Marketing Expert Urges Partners To Adapt: 'Old School Methods' Alone Won't Yield Results


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Solution providers need to re-evaluate how they reach and engage prospective clients, especially as companies have sped up how quickly they make decisions about technology purchases.

That was the main message from Michael Lomonaco, director of marketing and communications at Grand Rapids, Mich.-based Open Systems Technologies, this week at The Channel Company's XChange 2017 conference in Orlando, Fla.

"A trade show and different types of events can be extremely valuable," Lomonaco said. "I will contest, if 60 to 70 percent of your budget is based on events and trade shows, you might want to rethink that."

[Related: Great Partnerships Built On Commitment, Shared Vision And Adaptability]

Lomonaco argued for a balance between live events and inbound marketing – attracting customers via web site content, social media and search engines, and use those avenues to develop a unique brand. Citing research from Gartner, IDC and the Harvard Business Review, Lomonaco noted that B2B buying decisions now involve more people, they often start on social media and that cold calls and unannounced visits seldom work in modern sales.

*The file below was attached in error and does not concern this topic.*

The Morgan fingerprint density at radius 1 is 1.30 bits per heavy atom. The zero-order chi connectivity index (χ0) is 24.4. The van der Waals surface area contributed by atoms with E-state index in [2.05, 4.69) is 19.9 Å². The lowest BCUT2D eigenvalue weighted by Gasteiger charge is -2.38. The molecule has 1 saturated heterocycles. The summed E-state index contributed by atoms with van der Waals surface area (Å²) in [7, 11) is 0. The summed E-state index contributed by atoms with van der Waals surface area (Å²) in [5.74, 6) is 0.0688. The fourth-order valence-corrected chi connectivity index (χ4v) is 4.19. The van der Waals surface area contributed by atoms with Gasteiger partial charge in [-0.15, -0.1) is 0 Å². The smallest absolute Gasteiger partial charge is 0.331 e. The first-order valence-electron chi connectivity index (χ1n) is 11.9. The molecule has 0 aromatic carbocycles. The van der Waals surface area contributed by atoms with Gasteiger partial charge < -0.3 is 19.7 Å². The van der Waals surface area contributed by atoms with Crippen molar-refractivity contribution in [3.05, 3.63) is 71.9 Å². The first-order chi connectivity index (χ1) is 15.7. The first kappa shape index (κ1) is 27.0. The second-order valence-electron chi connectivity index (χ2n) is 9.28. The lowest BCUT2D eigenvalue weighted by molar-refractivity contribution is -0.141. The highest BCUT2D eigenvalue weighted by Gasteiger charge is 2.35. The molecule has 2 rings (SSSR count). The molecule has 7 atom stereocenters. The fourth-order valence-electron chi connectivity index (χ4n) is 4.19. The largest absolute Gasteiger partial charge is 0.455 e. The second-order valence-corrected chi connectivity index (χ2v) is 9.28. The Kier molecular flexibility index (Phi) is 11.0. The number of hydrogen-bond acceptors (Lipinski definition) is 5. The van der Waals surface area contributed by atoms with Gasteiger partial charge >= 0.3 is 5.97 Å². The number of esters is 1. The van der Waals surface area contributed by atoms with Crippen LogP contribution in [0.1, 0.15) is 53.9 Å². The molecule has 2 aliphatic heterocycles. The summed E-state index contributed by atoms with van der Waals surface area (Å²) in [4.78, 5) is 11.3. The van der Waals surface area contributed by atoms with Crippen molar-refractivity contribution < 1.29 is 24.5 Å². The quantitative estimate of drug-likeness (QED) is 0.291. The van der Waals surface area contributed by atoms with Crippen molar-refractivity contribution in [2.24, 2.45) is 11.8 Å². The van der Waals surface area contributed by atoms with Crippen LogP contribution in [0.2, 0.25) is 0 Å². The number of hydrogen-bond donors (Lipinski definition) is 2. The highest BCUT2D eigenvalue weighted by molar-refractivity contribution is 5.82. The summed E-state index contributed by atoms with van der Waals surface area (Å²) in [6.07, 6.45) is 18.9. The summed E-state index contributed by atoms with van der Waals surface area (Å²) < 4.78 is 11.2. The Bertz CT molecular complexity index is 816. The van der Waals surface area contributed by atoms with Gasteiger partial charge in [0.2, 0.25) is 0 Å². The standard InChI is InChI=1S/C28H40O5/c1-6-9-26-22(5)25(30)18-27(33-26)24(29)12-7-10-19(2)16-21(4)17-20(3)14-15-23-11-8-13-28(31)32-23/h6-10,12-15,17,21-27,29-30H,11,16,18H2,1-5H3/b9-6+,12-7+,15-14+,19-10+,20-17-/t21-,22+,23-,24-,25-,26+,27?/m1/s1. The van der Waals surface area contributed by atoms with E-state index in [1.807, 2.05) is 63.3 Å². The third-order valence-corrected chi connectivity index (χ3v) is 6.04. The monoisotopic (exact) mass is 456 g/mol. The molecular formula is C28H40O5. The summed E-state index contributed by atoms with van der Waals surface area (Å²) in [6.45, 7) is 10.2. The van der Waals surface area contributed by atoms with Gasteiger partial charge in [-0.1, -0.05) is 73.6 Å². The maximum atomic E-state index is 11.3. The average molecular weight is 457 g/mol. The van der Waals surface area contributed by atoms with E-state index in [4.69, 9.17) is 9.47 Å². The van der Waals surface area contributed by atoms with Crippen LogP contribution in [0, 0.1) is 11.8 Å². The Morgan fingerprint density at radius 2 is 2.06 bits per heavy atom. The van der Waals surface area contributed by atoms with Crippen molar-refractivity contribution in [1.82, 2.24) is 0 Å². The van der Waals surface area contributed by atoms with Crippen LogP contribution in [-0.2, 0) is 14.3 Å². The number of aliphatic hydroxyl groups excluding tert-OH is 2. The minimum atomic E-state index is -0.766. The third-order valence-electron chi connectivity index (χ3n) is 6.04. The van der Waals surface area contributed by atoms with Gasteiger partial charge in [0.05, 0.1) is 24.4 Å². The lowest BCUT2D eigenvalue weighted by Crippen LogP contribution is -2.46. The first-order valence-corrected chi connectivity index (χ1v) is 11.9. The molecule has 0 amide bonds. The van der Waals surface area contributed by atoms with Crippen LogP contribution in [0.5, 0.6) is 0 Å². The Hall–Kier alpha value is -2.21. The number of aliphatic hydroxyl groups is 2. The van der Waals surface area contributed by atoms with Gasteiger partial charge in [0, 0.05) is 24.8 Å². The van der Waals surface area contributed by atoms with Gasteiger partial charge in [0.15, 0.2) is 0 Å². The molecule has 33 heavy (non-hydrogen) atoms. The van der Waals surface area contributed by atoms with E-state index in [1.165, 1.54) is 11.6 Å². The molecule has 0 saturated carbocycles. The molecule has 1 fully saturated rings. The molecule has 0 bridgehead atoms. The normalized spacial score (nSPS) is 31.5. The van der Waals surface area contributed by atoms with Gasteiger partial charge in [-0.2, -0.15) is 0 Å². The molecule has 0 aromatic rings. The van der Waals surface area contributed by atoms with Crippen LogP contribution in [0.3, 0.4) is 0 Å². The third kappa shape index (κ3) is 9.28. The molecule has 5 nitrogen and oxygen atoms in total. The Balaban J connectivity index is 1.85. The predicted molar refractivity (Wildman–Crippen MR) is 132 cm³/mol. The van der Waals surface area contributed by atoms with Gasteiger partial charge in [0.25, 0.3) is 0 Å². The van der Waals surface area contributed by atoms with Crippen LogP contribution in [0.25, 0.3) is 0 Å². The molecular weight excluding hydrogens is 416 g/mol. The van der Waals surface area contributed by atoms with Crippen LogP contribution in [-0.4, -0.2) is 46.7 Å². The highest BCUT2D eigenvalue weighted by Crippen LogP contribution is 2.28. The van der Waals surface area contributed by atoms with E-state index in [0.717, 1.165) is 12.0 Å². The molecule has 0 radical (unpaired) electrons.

Lomonaco said about 60 percent of the sales cycle is complete before a prospect first engages a salesperson. Buyer persuasion, he said, is happening on the customer's terms. 

"They're not answering to the email blast," Lomonaco said.

Lomonaco highlighted a few potential marketing pitfalls for partners, such as relying on product pitches – something he called "old school and potentially unnecessary" – or merely trying to beat a competitor on price.

Instead of letting a list of services define the company, Lomonaco said solution providers need to understand their buyers better, cultivate thought leadership and establish themselves as a true source of business value and insight.

Effective approaches can include executive-authored blog posts and guest blogging, he said, or they can be as simple as sharing industry research or an article of interest with the prospect. One way solution providers can go about creating original content for their websites, he added, was by outsourcing the work to journalists. 

If the customer approaches with a specific request, such as a storage refresh, Lomonaco believes channel partners need to understand why and use that knowledge to leverage their expertise, as a consultant might do.

Lomonaco's urged companies to make their marketing message focus on the customer and not completely self-centric. In order to fully benefit, solution providers need to create experiences that their potential customers would value and capture their interest through persuasive storytelling.

"Provide ideas, thoughts and relevant content," Lomonaco said. "Being all about you and a list of services, it won't move the needle anymore. Old school methods alone don't yield results."

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